(kein Betreff)

Jayakumar, R via methods%40net.bio.net (by R.Jayakumar from roswellpark.org)
Mon Oct 12 16:25:17 EST 2009


Well.. I once spilled a 10mg/ml ethidium bromide a couple of ml on my palm and I am perfectly healthy and have had a normal life so far.  Me and my wife have been working with ethidium bromide for more than a decade now and we have perfectly normal and healthy children. Just be careful but don't get hysteric if it falls on your hand. Follow the recommendations for cleaning it off as soon as possible.  It is not that dangerous as people say it is, but I would take every precaution, lest I become the first guinea pig.  I guess from my experience, a spill once or twice inyour life time should be fine :-))) It is mostly hysteria. Anyway, there are no studies showing it to be a carcinogen in humans yet.  So it is always a "suspected" carcinogen / mutagen due to its DNA intercalating properties.  It defenitely is safer than cigarrette smoke (proven carcinogen). 
   Bye and best of luck in handling.
Jay
 
-----Original Message-----
From: methods-bounces from oat.bio.indiana.edu [mailto:methods-bounces from oat.bio.indiana.edu] On Behalf Of Allan
Sent: Wednesday, November 11, 2009 3:09 PM
To: methods from magpie.bio.indiana.edu
Subject: (kein Betreff)

Hi!

I'm back to the old ethidium topic again! I have been working with this chemical a lot over the past two years and have been wondering how mutagenic/carcinogenic/teratogenic it actually is in the body. I can't imagine whether it will be resorbed via the skin into the blood system or whether a polar molecule of this size will cross the blood-brain barrier/seratoli barrier/placenta.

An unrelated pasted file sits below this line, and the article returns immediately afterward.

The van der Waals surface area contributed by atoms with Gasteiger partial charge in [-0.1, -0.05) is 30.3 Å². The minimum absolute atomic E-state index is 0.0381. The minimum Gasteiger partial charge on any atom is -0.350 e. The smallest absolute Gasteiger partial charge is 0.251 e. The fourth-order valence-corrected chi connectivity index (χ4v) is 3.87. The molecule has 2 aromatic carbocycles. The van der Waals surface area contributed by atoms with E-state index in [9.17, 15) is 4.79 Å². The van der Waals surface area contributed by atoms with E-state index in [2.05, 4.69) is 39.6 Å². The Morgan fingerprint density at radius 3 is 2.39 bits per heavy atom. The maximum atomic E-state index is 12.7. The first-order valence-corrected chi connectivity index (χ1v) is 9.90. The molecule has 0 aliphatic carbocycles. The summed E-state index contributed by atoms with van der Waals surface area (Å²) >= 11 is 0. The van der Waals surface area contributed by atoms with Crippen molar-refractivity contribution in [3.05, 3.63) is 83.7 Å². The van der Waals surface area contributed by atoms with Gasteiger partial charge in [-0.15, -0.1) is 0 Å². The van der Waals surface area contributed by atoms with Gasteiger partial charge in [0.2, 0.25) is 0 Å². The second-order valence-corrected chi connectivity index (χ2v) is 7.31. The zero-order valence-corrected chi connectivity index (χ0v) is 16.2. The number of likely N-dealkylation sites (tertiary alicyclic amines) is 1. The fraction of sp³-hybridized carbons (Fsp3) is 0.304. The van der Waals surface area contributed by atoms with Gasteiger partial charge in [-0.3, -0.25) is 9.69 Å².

Don't get me wrong, I am careful with this substance, but being quite a worryful person, I am sometimes worried that somewhere in the lab there could be contamination from coworkers (you can't always run around with a UV light)

Different people in the lab treat the chemical with different degrees of caution and I just wonder whether microgram quantities present a serious risk or if they are rather more comparable to smoking a cigarette.

I sometimes ask myself whether the amount of hysteria made around etbr is justified when chemicals like formaldehyde, phenol and chloroform are also used in the lab.

Does anyone have a clue as to the risk of this chemical (in comparision to say a cigarette), especially in terms of crossing the placenta etc. 
and do you know how long it is stable in normal light?

Thanks for any answers, as I am getting a little worried about the substance!

All the best,

Allan

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